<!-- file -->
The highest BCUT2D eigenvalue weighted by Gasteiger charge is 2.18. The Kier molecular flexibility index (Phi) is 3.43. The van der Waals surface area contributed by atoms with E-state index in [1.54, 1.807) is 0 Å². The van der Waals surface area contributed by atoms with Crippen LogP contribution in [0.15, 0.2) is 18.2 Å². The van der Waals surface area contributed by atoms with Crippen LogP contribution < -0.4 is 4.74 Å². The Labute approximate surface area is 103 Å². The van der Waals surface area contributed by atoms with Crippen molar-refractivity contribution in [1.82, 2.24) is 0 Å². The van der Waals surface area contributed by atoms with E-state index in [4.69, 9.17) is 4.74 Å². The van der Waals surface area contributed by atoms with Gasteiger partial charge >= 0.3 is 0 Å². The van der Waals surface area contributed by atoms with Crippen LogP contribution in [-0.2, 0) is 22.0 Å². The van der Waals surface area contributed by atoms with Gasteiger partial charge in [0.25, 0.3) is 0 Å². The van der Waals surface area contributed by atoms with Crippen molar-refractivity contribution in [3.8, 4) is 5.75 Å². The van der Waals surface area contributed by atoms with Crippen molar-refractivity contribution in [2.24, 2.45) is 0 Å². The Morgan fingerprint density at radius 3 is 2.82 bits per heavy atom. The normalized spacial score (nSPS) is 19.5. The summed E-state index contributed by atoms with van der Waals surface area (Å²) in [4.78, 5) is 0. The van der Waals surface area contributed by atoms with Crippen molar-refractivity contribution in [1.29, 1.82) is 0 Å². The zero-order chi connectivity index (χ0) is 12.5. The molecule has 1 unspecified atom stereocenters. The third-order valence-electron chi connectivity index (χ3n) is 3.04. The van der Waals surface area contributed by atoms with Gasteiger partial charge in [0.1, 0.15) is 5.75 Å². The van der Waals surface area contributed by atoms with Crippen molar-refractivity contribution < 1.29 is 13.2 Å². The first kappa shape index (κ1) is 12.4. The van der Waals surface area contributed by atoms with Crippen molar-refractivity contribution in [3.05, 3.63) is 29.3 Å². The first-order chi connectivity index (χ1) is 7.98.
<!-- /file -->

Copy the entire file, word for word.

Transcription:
The highest BCUT2D eigenvalue weighted by Gasteiger charge is 2.18. The Kier molecular flexibility index (Phi) is 3.43. The van der Waals surface area contributed by atoms with E-state index in [1.54, 1.807) is 0 Å². The van der Waals surface area contributed by atoms with Crippen LogP contribution in [0.15, 0.2) is 18.2 Å². The van der Waals surface area contributed by atoms with Crippen LogP contribution < -0.4 is 4.74 Å². The Labute approximate surface area is 103 Å². The van der Waals surface area contributed by atoms with Crippen molar-refractivity contribution in [1.82, 2.24) is 0 Å². The van der Waals surface area contributed by atoms with E-state index in [4.69, 9.17) is 4.74 Å². The van der Waals surface area contributed by atoms with Gasteiger partial charge >= 0.3 is 0 Å². The van der Waals surface area contributed by atoms with Crippen LogP contribution in [-0.2, 0) is 22.0 Å². The van der Waals surface area contributed by atoms with Gasteiger partial charge in [0.25, 0.3) is 0 Å². The van der Waals surface area contributed by atoms with Crippen molar-refractivity contribution in [3.8, 4) is 5.75 Å². The van der Waals surface area contributed by atoms with Crippen molar-refractivity contribution in [2.24, 2.45) is 0 Å². The Morgan fingerprint density at radius 3 is 2.82 bits per heavy atom. The normalized spacial score (nSPS) is 19.5. The summed E-state index contributed by atoms with van der Waals surface area (Å²) in [4.78, 5) is 0. The van der Waals surface area contributed by atoms with Crippen molar-refractivity contribution in [1.29, 1.82) is 0 Å². The zero-order chi connectivity index (χ0) is 12.5. The molecule has 1 unspecified atom stereocenters. The third-order valence-electron chi connectivity index (χ3n) is 3.04. The van der Waals surface area contributed by atoms with Gasteiger partial charge in [0.1, 0.15) is 5.75 Å². The van der Waals surface area contributed by atoms with Crippen molar-refractivity contribution < 1.29 is 13.2 Å². The first kappa shape index (κ1) is 12.4. The van der Waals surface area contributed by atoms with Crippen molar-refractivity contribution in [3.05, 3.63) is 29.3 Å². The first-order chi connectivity index (χ1) is 7.98.